Kids & Money: How To Approach It

Most parents would do anything for their children, including give them whatever they want. Spoiling a kid rotten is fun because you like bringing joy to them. However, there is a time in life where parents will have to start teaching children the value of a dollar. It’s hard in this world to earn money and it’s not something that is meant to be spent 24/7. There are plenty of ways to approach getting your child to learn about all the pros and cons of money. Here are six ways you can teach your kids the importance of how to handle it.

Pay them for bigger household tasks

You need some help around the house and your child doesn’t want to contribute? Promise them a bit more cash in their allowance. These bonuses are a way to say thanks for contributing to keeping the house afloat while also introducing your kid to the worth of working hard. However, refrain from paying them for minor, obvious tasks they do. Stuff like cleaning their room and taking out the trash are not tasks you need to pay them for. Instead, major tasks like mowing the lawn and cleaning the cars are time-consuming and tiring, so sweetening the deal makes it easier.

Go over how to budget money for various occasions

It’s important for us to plan out how much money we are going to spend for certain things, so it’s just as important to get kids to think the same way. Let’s say a birthday is coming out for someone and your child wants to give them a gift. Work with them on how much money is worth spending on said gift. This will give them the idea to think before they spend.

Teach them to buy things that last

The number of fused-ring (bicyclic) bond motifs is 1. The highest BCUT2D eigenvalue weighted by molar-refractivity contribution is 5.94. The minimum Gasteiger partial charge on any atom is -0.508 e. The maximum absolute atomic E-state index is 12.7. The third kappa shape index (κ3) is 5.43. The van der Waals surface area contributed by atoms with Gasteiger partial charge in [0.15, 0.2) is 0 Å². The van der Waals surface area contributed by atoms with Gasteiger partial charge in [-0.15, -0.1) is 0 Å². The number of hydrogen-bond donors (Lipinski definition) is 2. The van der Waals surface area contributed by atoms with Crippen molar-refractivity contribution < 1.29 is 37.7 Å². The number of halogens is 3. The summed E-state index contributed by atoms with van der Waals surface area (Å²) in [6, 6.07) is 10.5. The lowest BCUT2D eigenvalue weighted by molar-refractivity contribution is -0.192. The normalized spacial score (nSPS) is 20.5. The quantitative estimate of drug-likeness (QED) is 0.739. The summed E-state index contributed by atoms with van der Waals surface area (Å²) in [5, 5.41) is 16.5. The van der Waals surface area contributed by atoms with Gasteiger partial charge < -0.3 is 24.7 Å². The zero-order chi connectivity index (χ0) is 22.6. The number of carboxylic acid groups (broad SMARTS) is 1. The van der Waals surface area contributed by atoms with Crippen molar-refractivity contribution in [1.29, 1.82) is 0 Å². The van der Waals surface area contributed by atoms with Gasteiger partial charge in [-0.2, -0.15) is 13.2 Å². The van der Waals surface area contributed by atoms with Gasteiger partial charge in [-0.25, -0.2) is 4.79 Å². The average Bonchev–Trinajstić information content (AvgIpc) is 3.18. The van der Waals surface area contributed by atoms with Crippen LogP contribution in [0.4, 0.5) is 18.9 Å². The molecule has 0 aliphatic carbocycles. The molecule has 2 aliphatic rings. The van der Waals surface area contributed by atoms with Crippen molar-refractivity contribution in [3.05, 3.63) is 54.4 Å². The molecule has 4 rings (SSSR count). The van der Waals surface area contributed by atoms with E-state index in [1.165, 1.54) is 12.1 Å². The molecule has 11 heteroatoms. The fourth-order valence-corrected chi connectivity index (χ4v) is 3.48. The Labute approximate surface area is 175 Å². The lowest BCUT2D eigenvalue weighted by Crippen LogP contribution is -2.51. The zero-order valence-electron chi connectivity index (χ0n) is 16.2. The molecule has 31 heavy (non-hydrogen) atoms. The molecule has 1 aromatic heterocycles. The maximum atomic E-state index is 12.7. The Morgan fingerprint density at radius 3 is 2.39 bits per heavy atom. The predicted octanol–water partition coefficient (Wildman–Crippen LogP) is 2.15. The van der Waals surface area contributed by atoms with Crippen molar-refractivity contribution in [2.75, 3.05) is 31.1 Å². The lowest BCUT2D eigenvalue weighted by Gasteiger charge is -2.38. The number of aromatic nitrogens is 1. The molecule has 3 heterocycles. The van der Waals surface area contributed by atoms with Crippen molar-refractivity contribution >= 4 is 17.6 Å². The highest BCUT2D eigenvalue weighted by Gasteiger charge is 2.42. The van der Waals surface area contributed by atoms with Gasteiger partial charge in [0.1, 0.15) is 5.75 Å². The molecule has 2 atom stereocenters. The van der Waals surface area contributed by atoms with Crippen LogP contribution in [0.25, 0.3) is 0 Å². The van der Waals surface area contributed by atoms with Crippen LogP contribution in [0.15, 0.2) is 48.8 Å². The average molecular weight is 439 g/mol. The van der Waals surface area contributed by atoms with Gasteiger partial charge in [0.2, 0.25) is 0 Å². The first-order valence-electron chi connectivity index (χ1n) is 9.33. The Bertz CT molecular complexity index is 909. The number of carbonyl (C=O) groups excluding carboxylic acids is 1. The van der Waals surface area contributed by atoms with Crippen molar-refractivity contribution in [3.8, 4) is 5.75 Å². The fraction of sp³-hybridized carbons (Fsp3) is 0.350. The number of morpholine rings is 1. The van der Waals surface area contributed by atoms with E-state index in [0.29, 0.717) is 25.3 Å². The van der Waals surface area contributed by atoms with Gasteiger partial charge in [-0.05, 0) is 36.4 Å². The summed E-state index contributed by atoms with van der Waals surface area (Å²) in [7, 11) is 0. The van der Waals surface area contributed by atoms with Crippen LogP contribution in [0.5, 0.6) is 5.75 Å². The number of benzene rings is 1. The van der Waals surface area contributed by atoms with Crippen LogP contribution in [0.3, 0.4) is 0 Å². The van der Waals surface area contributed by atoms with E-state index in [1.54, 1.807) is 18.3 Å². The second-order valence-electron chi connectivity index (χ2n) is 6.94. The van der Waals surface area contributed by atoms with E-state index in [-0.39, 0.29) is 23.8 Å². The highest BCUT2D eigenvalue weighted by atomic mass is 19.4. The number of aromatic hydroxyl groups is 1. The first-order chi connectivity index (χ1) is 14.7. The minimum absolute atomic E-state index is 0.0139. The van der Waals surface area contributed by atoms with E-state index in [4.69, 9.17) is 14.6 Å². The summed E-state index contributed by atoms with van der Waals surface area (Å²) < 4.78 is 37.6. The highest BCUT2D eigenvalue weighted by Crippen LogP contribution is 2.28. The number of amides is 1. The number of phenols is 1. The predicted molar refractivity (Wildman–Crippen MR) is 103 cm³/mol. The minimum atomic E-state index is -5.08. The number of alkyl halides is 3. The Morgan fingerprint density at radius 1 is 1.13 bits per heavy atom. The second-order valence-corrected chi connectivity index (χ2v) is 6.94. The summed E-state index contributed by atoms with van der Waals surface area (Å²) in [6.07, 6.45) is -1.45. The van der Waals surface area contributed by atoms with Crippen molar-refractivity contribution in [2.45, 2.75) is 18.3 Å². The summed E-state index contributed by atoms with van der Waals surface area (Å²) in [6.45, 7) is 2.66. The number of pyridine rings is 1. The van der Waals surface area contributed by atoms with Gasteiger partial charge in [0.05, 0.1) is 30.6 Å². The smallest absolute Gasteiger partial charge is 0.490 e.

It’s easy for kids to want to buy food or toys that are only good for one use. Still, parents should tell their kids to consider items that would have a little bit more longevity. You want to teach kids that spending money on things that won’t last long would lead to buying it again if they want to enjoy it more, while an item that may last at least a year or two would stop them from buying something similar.

Set up a place for them to save up their money

Most kids will want to spend their newly acquired money on something immediately. However, parents need to teach their kids that saving some of it up for future expenses in important to do, especially if they want to buy something really expensive or hold on to money for important situations (college fund, insurance, etc.). Get a jar and tell your child to put half of their allowance in the jar for future use and the other half they should pocket now for immediate use.

Start an allowance

This is a very common way of introducing kids to cash. Parents figure out how much money they are willing to give their child every week, month, year, etc. Set guidelines as to what they can’t buy with the money so they don’t go crazy with it. The longer the time between payments is, the more hesitant your child will be to spend money. An allowance relieves some of the pressure off of the parent since the child will have to learn that, once the money is handed out, they must wait before they can get more.

Take them to the store

In order to begin to trust kids with cash, you need to show them what spending money looks like. Bring them with you to a store and purchase a few items. Show them how to count their money, give it to the cashier, and get change back. This would also be an opportunity to teach them more complex aspects of spending, such as using a credit card or writing a check.

This won’t be an easy thing to teach kids. They may be very confused at first or they may want to go crazy with wanting to buy things. Nevertheless, it’s better to teach kids early about the importance of money. Learning how to spend money while also budgeting how much you spend and saving the money you don’t will be better for kids to learn immediately rather than wait until they’re older and need it more.

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Christopher Birsner
In addition to being the editor of the Massapequa Observer and Plainview-Old Bethpage Herald, Chris Birsner is the sports editor for Long Island Weekly and often contributes gaming articles to the arts and entertainment publication.

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